You know, in a saner political climate this thing might have been useful. I mean, we actually have one of these in Britain (which is admittedly a much smaller country with only three and a half ‘states’) and the most repressive and dystopian thing it ever gets used for is hassling people who haven’t kept their vehicle ownership paperwork up to date or are behind on their road tax payments.

Suusler says:

Re: Re:

In the Netherlands there are also licence plate camera’s. When introduced it was said it would combat organized crime.

Ofcourse it is naive to believe that, because now the data is used by the tax agency’s. For instance to check if you don’t drive too many for private km’s in your lease car. (otherwise you should pay more)

Xuuths says:

What's the difference?

What’s the difference between scanning license plates and the police officer sitting along the road with a radar gun, taking readings of every vehicle regardless of whether they are parked or zooming along at 100+ mph?

Or a police officer walking a beat who is observing and making decisions about whether anyone — innocent or guilty — matches any APBs they recall?

You can think of a whole bunch of instances like this. No court order, nor is one even suggested or likely. What do you feel is the part that changes?

weneedhelp (profile) says:

Re: What's the difference?

The part that changes is the part where they store all that info in a database to be abused at a whim.

Three years later and all of a sudden a cop trolling for something to do may notice your tag was read at the same location as a murder. Now whoops… all of a sudden you are drug into a police station asking you what you did three years ago on this date at 4:39PM. Better have a good answer.

With the cops you at least have context… with stored data… not so much.

Anonymous Coward says:

Re: What's the difference?

Good point. But I think there are two major differences: 1) anonymity and 2) transience. A police officer with a radar gun measures my speed and, unless I am actually breaking the law, immediately moves on. I remain anonymous through the entire transaction, which itself disappears into the ether. Likewise for a police office walking his beat. Unless he interacts with me in some way, I remain anonymous and the “probe” is transient.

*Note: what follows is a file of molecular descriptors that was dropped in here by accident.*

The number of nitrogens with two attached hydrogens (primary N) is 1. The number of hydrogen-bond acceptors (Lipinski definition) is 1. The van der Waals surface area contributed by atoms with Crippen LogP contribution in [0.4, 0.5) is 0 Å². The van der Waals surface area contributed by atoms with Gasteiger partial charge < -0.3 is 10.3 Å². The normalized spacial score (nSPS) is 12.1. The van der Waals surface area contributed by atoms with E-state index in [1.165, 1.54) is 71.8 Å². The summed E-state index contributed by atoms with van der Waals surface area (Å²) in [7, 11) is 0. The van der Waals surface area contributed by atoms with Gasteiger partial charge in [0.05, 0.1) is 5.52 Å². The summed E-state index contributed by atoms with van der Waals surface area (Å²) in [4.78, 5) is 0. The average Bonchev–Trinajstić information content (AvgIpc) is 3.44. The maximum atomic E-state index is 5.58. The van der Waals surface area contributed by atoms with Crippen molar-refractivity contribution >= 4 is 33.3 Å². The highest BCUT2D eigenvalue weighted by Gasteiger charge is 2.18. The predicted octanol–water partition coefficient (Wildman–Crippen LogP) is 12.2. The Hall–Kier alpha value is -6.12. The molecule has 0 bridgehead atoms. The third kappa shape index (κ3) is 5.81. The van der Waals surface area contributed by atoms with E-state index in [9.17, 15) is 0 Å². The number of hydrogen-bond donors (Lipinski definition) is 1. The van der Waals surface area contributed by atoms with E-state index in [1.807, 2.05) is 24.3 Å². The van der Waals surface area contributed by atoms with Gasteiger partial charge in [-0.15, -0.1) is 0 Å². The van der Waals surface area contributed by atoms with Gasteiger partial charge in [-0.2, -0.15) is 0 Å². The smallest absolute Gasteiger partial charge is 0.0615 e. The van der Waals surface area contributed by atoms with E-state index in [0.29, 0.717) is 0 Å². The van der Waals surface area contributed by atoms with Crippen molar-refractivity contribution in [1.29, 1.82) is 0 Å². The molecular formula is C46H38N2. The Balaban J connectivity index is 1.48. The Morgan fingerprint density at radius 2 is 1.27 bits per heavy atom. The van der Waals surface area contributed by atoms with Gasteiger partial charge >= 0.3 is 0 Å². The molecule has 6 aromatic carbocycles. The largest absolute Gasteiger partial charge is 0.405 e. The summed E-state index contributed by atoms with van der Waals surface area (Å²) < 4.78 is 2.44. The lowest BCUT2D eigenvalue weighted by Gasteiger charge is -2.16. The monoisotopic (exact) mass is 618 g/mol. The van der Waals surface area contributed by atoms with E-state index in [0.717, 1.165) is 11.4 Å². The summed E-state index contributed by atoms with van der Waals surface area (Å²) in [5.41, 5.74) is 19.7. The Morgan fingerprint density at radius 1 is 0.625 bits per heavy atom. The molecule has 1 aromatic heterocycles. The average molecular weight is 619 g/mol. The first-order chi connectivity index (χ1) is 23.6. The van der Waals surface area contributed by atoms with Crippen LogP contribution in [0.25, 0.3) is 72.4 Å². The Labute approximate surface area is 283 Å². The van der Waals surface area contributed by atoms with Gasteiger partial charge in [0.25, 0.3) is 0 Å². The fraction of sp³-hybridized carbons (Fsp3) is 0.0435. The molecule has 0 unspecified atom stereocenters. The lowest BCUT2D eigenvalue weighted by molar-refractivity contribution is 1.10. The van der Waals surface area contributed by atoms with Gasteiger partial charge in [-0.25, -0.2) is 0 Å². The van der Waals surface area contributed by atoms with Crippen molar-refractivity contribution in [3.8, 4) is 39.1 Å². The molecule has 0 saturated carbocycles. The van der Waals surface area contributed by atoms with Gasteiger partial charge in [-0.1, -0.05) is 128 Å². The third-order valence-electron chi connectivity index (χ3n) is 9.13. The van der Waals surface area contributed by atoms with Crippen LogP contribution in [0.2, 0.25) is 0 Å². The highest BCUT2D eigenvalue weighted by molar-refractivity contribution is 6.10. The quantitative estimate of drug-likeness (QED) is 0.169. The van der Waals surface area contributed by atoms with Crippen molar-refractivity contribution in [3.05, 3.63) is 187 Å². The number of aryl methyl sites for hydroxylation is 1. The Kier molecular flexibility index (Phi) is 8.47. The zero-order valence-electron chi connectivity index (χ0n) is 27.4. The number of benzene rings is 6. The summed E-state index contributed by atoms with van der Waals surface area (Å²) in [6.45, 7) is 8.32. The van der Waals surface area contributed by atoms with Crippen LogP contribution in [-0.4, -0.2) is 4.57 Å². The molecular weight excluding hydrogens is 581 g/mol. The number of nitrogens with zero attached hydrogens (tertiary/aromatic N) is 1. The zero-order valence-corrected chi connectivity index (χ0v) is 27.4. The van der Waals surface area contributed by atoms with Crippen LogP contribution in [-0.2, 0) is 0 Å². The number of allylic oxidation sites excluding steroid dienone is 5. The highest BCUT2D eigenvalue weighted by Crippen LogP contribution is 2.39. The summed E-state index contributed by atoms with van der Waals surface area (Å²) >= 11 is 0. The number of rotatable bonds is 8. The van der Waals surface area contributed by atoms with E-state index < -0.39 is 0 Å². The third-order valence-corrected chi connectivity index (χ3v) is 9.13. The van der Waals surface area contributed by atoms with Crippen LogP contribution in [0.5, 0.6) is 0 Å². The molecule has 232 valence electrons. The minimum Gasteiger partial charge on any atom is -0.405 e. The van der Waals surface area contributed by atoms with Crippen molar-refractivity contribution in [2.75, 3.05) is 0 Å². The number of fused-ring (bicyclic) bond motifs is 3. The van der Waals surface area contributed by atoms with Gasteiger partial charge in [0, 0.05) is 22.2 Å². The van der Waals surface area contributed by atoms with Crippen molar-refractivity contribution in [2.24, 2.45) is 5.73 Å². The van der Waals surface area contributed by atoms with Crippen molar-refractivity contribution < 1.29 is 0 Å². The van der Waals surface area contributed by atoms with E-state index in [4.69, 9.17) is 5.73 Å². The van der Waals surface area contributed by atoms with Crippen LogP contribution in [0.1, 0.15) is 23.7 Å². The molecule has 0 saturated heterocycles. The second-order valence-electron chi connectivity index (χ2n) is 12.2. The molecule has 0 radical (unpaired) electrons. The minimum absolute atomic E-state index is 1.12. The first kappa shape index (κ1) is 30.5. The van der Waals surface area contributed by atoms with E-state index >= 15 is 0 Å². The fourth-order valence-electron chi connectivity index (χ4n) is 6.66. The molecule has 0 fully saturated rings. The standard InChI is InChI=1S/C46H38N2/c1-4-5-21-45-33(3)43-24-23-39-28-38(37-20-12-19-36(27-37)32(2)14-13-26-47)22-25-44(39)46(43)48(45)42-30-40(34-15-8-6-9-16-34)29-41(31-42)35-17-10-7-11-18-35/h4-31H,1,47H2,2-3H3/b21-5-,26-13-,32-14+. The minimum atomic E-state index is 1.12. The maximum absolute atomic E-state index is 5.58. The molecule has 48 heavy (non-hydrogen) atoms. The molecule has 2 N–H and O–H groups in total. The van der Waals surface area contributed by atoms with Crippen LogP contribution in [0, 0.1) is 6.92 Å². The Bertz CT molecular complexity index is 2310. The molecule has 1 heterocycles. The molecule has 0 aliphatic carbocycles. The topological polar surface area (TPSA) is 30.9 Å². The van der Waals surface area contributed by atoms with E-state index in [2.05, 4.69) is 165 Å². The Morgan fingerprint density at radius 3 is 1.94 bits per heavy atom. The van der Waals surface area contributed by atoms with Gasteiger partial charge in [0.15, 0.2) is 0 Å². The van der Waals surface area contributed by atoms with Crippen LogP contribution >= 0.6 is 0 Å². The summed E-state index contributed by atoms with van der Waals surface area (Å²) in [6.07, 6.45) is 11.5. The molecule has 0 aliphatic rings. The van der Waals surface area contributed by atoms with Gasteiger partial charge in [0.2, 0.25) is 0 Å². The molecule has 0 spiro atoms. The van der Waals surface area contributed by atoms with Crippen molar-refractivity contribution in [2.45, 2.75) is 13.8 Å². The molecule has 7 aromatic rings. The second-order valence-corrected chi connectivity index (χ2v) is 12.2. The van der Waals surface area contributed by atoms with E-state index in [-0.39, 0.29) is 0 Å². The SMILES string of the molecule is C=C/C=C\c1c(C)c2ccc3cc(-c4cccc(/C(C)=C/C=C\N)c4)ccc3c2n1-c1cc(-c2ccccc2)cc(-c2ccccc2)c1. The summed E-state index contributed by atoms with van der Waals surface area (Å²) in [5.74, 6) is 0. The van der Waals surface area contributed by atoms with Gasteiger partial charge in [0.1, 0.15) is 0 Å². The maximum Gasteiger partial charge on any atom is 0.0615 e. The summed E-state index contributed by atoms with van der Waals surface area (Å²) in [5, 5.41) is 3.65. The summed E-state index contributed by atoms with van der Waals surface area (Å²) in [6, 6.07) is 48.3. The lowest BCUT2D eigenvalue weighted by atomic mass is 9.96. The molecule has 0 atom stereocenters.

If the license plate scanner system were implemented like this–where law enforcement simply flags a plate they care about, so that it triggers an alarm if it passes the scanners–it might be equivalent.

But this is not how this would work. It would be much more useful to law enforcement if the plate readers simply recorded every plate and then filed it into a database somewhere, which could then be queried for the locations visited by a plate of interest for the last five years. This is radically different than a radar gun. It is “meta” data on the location every car driven by every person in the US, stored non-anonymously servers run by the government (or a private contractor!). I am not anonymous, and the data are not transient.

OldMugwump (profile) says:

I think license plates are a bad idea

Maybe not such a bad idea when first introduced, but modern technology makes them a lot more dangerous, in terms of potential abuse, than 100 years ago.

We should get rid of license plates. If you get pulled over for a traffic violation, THEN the cop can ask for your vehicle paperwork.

You should be able to drive anonymously. That’s why license plates have random numbers instead of our names on them.

But with stuff like plate readers and databases and smartphones and Google Glass…we may as well just put our names on the plates.

OldMugwump (profile) says:

Re: Re: Re: I think license plates are a bad idea

Re identifying owners – vehicles already have VIN numbers that are registered in the same DMV database as the license plate number. But VIN numbers are printed small and can’t be seen at a distance (you can see them thru the windshield of a parked car).

Re stolen cars – how do you uniquely describe the mugger so the cops don’t stop everyone in a red t-shirt with a baseball cap? Same answer.

I can’t think of any argument for license plates on cars that doesn’t equally apply to pedestrians.

If you think you should be required to wear a big sign with your SSN whenever you walk in public, then you’ll think license plates are a good idea too.

We accept them now only because we’re used to them.